New Delhi: Inflation based on the Consumer Price Index (CPI) has decelerated to a record low since the index was launched in January 2012, even as factory output growth continues to be flat, increasing pressure on the central bank to cut interest rates earlier than it would have wanted to.

CPI-based inflation eased for the second month in a row to 6.46% in September, compared with a downward revised 7.73% a month ago, driven by lower price increases in food and fuel items. A Reuters poll of 28 economists had predicted retail price inflation in September at 7.2%.

The Index of Industrial Production (IIP) rose 0.4% in August, unchanged from July and down from 3.94% in June, data released on Friday showed. JPMorgan cut its India gross domestic product (GDP) growth projection for 2014-15 to 5.1% from 5.3% after the factory output data was released.

“IP (industrial production) debacle is the straw that breaks the camel’s back," JPMorgan said in its 10 October report.

Weak factory output growth in the past two months has dampened some of the optimism and enthusiasm that followed the ascent of the Bharatiya Janata Party to power with a decisive mandate in the April-May general election.

In the year to next March, the government expects the economy to grow 5.8%, and is counting on a revival of investments and big-ticket infrastructure projects.

The Reserve Bank of India (RBI) left its policy rates unchanged last month, citing high retail inflation and reiterated its resolve to bring down consumer price inflation to 6% by January 2016.

The continuing decline in crude oil prices may cause a further fall in retail inflation.

The ministry of petroleum and natural gas said in a statement on Monday that the international crude oil price of Indian basket as computed by the petroleum planning and analysis cell was $88.23 per barrel on 10 October, compared with $90.50 per barrel on the previous publishing day of 9 October.

Slower growth and the fall in oil and commodity prices increase the chance for RBI to attain its challenging 6% consumer price inflation target by January 2016, JPMorgan said.

The International Monetary Fund last week said that monetary normalization in India should proceed gradually, given the high level of inflation in the country.

“In India, with recent monetary tightening, disinflation should continue, but inflation overall will remain high at 7.8% in 2014, declining slightly to 7.5% in 2015," IMF said in its report.

The inflation moderation is on the back of a significant statistical base effect, which should continue till November, said Rupa Rege Nitsure, chief economist at Bank of Baroda and a member of the RBI panel on monetary policy framework.

“RBI will likely be looking for a durable reduction in inflation and will monitor the inflation trajectory for four-five months after December before taking a call on cutting rates. As such, a prolonged pause can be expected from the RBI," she said.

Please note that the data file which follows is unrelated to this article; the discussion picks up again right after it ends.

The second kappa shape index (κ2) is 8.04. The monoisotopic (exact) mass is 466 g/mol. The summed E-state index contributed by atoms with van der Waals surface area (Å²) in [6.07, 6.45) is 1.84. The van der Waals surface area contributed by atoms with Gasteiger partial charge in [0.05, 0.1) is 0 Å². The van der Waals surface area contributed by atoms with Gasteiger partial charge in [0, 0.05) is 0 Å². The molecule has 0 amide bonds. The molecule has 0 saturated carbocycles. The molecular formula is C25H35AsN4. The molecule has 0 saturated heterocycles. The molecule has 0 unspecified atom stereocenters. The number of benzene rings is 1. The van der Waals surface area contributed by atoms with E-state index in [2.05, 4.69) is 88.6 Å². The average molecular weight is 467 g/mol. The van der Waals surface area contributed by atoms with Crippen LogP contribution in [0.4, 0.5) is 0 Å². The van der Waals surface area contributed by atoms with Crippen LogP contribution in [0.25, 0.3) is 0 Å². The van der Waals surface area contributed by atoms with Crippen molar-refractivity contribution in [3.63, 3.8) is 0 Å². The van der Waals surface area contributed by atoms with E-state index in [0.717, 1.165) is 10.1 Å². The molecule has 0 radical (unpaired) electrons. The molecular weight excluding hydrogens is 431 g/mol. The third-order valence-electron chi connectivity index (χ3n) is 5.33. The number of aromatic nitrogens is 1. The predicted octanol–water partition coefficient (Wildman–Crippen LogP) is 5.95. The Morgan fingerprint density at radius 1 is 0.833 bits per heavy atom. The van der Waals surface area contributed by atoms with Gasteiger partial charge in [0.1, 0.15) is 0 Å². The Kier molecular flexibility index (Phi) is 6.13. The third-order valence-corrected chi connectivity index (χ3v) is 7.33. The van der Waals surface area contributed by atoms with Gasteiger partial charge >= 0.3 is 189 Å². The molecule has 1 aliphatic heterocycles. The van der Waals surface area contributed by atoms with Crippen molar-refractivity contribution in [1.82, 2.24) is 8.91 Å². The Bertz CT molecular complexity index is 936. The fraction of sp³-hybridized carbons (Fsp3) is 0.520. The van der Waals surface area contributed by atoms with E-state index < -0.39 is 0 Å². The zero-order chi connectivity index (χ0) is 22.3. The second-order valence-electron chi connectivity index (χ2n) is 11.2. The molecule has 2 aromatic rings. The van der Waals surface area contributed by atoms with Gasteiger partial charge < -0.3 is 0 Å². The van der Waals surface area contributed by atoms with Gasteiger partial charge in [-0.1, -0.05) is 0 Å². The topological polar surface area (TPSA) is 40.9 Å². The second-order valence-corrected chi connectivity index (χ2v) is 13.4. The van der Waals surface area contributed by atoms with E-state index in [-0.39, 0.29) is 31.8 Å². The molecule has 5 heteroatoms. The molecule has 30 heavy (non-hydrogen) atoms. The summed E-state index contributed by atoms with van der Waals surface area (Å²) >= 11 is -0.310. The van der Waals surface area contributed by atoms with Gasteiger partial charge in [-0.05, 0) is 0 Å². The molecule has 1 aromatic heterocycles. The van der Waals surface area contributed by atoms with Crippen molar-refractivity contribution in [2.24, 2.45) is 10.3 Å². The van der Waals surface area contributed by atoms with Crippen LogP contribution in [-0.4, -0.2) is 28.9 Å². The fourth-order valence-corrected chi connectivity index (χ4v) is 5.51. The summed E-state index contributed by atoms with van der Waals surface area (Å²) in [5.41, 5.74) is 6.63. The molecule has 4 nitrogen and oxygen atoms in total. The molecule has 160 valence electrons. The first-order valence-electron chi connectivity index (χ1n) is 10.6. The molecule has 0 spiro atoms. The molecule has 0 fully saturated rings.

Encouragingly, core inflation, or non-food and non-fuel price inflation, slowed to 5.9% from 6.9% in August, suggesting that demand-driven price pressures are weakening.

Advance estimates for food production indicate substantial shortfalls in production of various kharif crops in 2014 as compared with 2013, according to Aditi Nayar, senior economist at Icra Ltd; these include pulses (14%), coarse cereals (14%) and oilseeds (12%), all of which point to the risk of hardening food prices in the near term.

In a working paper on food inflation published on its website, RBI said empirical evidence shows that increasing real rural wages have played the most dominant role in determination of overall food inflation in India in the long-run.

“Though statistically significant, the long-run impact of hikes in MSP (minimum support price) of food crops, namely, rice and wheat and input cost inflation (except wages) on food inflation were not as over-bearing as was generally perceived. Similarly, the long-run impact of protein expenditure on food inflation, though significant statistically, was found to be weak," it said.

MSP is the price at which the government sources foodgrains from farmers for the public distribution system.

RBI also ruled out any significant impact of the Mahatma Gandhi National Rural Employment Guarantee Scheme (MGNREGS) on food inflation. MGNREGS provides at least 100 days of manual labour every year to one member of every rural family.

The paper concludes that since the increase in real wages has the largest influence in driving food inflation, there is a need to raise agricultural productivity through enhanced investments and improved technology, in line with the increase in real wages to reduce food price pressures.

“Reducing the supply-demand gap in agriculture production in the long-run and improving supply logistics will be of utmost importance for moderating food price pressures and for sustaining the pace of economic activity by securing adequate food availability at reasonable prices," it added.
Anup Roy in Mumbai contributed to this story.

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